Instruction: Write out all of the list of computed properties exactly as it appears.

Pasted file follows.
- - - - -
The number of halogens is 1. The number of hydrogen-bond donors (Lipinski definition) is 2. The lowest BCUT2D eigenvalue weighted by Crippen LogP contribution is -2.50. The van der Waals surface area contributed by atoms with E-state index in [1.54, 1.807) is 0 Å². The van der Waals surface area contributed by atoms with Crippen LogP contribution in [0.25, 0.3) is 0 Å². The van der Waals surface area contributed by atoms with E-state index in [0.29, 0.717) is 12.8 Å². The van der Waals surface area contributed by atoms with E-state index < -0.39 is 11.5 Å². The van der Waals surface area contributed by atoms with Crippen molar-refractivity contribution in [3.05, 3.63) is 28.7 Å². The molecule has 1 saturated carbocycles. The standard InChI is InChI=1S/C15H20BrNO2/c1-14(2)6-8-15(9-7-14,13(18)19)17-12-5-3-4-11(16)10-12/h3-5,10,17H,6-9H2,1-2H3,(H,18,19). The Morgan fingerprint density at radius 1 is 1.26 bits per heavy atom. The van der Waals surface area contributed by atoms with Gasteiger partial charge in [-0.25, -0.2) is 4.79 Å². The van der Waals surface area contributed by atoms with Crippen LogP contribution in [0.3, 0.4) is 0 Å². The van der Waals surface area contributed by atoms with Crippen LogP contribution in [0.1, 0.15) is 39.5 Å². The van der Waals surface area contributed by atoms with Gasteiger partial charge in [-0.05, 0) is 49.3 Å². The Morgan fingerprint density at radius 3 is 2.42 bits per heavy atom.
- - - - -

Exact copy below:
The number of halogens is 1. The number of hydrogen-bond donors (Lipinski definition) is 2. The lowest BCUT2D eigenvalue weighted by Crippen LogP contribution is -2.50. The van der Waals surface area contributed by atoms with E-state index in [1.54, 1.807) is 0 Å². The van der Waals surface area contributed by atoms with Crippen LogP contribution in [0.25, 0.3) is 0 Å². The van der Waals surface area contributed by atoms with E-state index in [0.29, 0.717) is 12.8 Å². The van der Waals surface area contributed by atoms with E-state index < -0.39 is 11.5 Å². The van der Waals surface area contributed by atoms with Crippen molar-refractivity contribution in [3.05, 3.63) is 28.7 Å². The molecule has 1 saturated carbocycles. The standard InChI is InChI=1S/C15H20BrNO2/c1-14(2)6-8-15(9-7-14,13(18)19)17-12-5-3-4-11(16)10-12/h3-5,10,17H,6-9H2,1-2H3,(H,18,19). The Morgan fingerprint density at radius 1 is 1.26 bits per heavy atom. The van der Waals surface area contributed by atoms with Gasteiger partial charge in [-0.25, -0.2) is 4.79 Å². The van der Waals surface area contributed by atoms with Crippen LogP contribution in [0.3, 0.4) is 0 Å². The van der Waals surface area contributed by atoms with Crippen LogP contribution in [0.1, 0.15) is 39.5 Å². The van der Waals surface area contributed by atoms with Gasteiger partial charge in [-0.05, 0) is 49.3 Å². The Morgan fingerprint density at radius 3 is 2.42 bits per heavy atom.